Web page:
3 Popular Filipino Dishes

Get to know sisig, adobo, and halo-halo.

White rice, mollusks, stuffed bangus (milkfish), hipon (shrimp), lumpia (Filipino egg rolls), stuffed torta (Filipino eggplant), BBQ pork and chicken, crab legs, watermelon, young coconut drink, and plenty of dipping sauces all sitting atop banana tree leaves. popular Filipino dishes

In recent years, both restaurant chefs and home cooks have come to know and celebrate the extraordinary flavors of Philippine cuisine. In 2016, Tom Cunanan’s Washington, D.C. restaurant Bad Saint ranked second in Bon Appetit’s America’s Best New Restaurants. And in 2022, Tim Flores and Genie Kwon’s Chicago restaurant Kasama became the first Michelin-starred Filipino restaurant in the world. They, along with many others, have been championing Filipino cuisine through contemporary, creative spins on culinary classics.

But the heart of Filipino cooking remains in its rustic, homey, comforting, and unpretentious fare. These three dishes highlight the range and depth that the cuisine has to offer.

popular Filipino dishes


We’ll start this list with an appetizer. Sisig is a starter to a Filipino meal (although in some cases, it’s the main meal itself). Sisig was created as a way to turn unwanted pig heads into a delectable dish. Though the exact origins are debatable, it really took off after Aling Lucing restaurant in Angeles, Pampanga served sisig in the 70s.

Sisig is made from the pig head (namely the snout, cheeks, and ears), belly, and liver. Cooking sisig is a laborious process but results in an unforgettable crispy pork dish. After simmering in water, the parts are chopped into small pieces and then fried in butter and oil. The mixture is then seasoned with calamondin, onions, and chili peppers and served on a sizzling plate. Some garnishes include a raw egg, a drizzle of mayonnaise, crunchy pork rinds, and more red and green chilis. The crunchy texture and luscious buttery flavor of this ingeniously upcycled Philippine dish is a perfect match for a cold beer.

Adobo Pork in black bowl at dark slate background. Pork Adobo or Adobong Baboy is filipino cuisine dish with braised pork belly, bay leaves, soy sauce, vinegar and spices. Filipino food. Filipino Food popular Filipino dishes


No lineup of Philippine cuisine would be complete without the national dish adobo. Adobo is a stewed pork dish predating the arrival of the Spanish in Cebu. The dish involves gently stewing meat in soy sauce, vinegar, bay leaf, and peppercorns until the meat is fork tender. It’s usually served as a main meal or for breakfast: in a panini, or as breakfast si-log (with sinangag, or fried rice, and itlog, or fried egg).

There are many variations of adobo, and regions, restaurants, and even individual households all vie for the title of the “best” adobo. From north to south, adobo varies not only in flavor but in the ingredients used and the cooking techniques applied: there’s adobo sa puti (in plain vinegar, without soy sauce) sa dilaw (turmeric and ginger instead of soy sauce), adobo sa gata (with coconut milk), adobo flakes (cooked adobo is flaked and fried), adobong Intsik (with brown sugar, anise and hard-boiled egg), twice-cooked adobo (adobo that is cooked then fried for the sauce to caramelize), adobong paksiw (more sugar is added and lechon sauce is used), and dry adobo (cooking out the liquid).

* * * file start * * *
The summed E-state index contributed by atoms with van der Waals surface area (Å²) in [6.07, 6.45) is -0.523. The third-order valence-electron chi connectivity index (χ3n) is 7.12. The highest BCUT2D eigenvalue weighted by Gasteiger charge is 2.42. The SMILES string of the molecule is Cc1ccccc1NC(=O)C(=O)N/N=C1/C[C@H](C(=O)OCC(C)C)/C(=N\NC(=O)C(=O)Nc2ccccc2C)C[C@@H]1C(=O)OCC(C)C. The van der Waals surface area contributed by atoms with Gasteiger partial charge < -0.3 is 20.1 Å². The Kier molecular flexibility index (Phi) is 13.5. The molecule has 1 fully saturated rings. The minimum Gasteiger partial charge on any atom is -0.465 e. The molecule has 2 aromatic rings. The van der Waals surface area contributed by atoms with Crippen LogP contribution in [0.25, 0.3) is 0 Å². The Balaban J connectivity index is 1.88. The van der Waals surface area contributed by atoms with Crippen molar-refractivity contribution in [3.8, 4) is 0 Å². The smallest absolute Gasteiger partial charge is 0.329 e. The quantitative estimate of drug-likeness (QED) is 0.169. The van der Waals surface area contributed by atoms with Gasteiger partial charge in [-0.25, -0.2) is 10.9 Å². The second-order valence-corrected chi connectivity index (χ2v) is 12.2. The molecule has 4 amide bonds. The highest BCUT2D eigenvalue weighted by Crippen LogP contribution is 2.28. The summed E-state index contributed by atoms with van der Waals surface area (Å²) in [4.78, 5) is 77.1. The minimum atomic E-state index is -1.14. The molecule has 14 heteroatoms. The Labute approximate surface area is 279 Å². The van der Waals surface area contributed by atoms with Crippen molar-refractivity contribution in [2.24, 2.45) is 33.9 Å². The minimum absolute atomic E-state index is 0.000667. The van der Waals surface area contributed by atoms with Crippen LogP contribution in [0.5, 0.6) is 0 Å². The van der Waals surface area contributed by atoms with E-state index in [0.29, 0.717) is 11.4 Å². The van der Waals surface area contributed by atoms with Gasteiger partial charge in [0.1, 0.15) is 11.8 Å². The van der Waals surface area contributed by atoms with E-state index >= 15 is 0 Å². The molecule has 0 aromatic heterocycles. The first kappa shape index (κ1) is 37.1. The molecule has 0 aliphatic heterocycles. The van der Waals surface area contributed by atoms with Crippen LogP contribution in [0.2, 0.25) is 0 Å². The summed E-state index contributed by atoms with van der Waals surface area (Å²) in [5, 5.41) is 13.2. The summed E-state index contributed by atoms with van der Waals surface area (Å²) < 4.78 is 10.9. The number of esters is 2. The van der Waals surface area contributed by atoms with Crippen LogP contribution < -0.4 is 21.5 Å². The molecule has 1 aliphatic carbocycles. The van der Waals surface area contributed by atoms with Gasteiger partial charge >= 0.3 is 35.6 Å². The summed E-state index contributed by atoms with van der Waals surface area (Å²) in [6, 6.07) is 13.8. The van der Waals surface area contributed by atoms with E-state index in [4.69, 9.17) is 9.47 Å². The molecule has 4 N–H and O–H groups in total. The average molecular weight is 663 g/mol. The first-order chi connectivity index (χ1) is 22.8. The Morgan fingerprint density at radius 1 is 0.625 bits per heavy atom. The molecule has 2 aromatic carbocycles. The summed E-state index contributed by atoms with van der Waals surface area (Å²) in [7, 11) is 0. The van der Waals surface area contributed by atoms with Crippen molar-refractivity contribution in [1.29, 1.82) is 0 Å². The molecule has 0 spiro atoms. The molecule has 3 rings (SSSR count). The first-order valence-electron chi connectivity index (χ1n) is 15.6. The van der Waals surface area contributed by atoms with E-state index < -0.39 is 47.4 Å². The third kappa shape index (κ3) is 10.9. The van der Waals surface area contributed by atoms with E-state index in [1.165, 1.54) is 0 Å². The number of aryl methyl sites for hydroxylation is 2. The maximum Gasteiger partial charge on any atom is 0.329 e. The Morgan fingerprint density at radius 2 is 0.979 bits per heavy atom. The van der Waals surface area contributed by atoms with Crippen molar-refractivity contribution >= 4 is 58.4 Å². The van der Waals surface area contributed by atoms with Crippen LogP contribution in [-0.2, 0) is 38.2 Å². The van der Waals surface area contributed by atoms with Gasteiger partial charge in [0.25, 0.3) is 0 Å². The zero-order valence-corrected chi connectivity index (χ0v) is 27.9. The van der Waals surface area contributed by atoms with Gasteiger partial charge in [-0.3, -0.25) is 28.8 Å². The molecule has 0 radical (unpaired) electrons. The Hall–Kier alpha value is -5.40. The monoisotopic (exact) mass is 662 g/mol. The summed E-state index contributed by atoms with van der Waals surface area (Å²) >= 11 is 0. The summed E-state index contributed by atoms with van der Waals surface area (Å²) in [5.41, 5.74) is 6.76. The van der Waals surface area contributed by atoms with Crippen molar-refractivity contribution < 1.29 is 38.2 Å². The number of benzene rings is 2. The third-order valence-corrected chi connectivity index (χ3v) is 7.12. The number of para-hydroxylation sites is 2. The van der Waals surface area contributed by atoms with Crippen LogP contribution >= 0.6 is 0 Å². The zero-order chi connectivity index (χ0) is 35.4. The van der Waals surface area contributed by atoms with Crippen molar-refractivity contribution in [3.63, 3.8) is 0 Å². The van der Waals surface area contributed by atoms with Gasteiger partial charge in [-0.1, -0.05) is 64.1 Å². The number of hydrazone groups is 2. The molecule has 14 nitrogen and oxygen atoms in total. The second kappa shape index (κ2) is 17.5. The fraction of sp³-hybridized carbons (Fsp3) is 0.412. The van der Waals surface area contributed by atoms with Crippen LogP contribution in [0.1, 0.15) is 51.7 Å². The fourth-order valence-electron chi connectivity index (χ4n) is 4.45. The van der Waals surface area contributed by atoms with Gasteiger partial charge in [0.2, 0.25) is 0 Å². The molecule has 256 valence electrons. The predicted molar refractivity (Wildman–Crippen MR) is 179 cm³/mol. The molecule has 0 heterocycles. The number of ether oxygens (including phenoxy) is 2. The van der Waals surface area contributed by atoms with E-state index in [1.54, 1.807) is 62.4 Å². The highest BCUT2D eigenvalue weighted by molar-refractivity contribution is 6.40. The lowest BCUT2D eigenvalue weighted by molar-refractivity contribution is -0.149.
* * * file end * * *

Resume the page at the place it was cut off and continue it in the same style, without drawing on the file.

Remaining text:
The simplicity of making adobo is essential to its popularity. The perfect adobo lies in that delicate balance of soy sauce, vinegar, garlic, and spices. It also can be stored for days without spoiling, and the flavor even improves as it sits.

popular Filipino dishes


Halo-halo, or “mix–mix,” is a shaved ice dessert consisting of local preserves and jellies doused with milk and topped with more sweets like rice crispies and ice cream. The cold treat is best enjoyed during the summer, but is available year-round.

Ingredients may include palm or coconut gel (locally called nata de coco), sugar palm fruit (locally called kaong), sweetened plantains, cassava, purple yam, sweet potato, jackfruit, red beans, garbanzos, sweet white kidney beans, sweetened macapuno (coconut sport), sweet corn kernels, and fresh fruits like melon, watermelon, mango, kiwi, or strawberry. The milk used for halo-halo is either evaporated milk (to which most people add refined sugar) or sweetened condensed milk. The toppings include ube (purple yam) ice cream, leche flan, toasted pinipig (immature rice grains, or Philippine rice crispies), chocolate or any flavored wafer stick, cornflakes, etc.

Halo-halo is eaten as a snack or dessert. It’s layered in a large bowl or tall glass, the latter paired with a long spoon to skillfully attack the layers of sweets, ice, and toppings. After the sweets are consumed, the ice likely will have melted into a sweetened purple milk liquid packed with all the goodness left in the glass. The only thing left to do is to gulp it. Enjoy!

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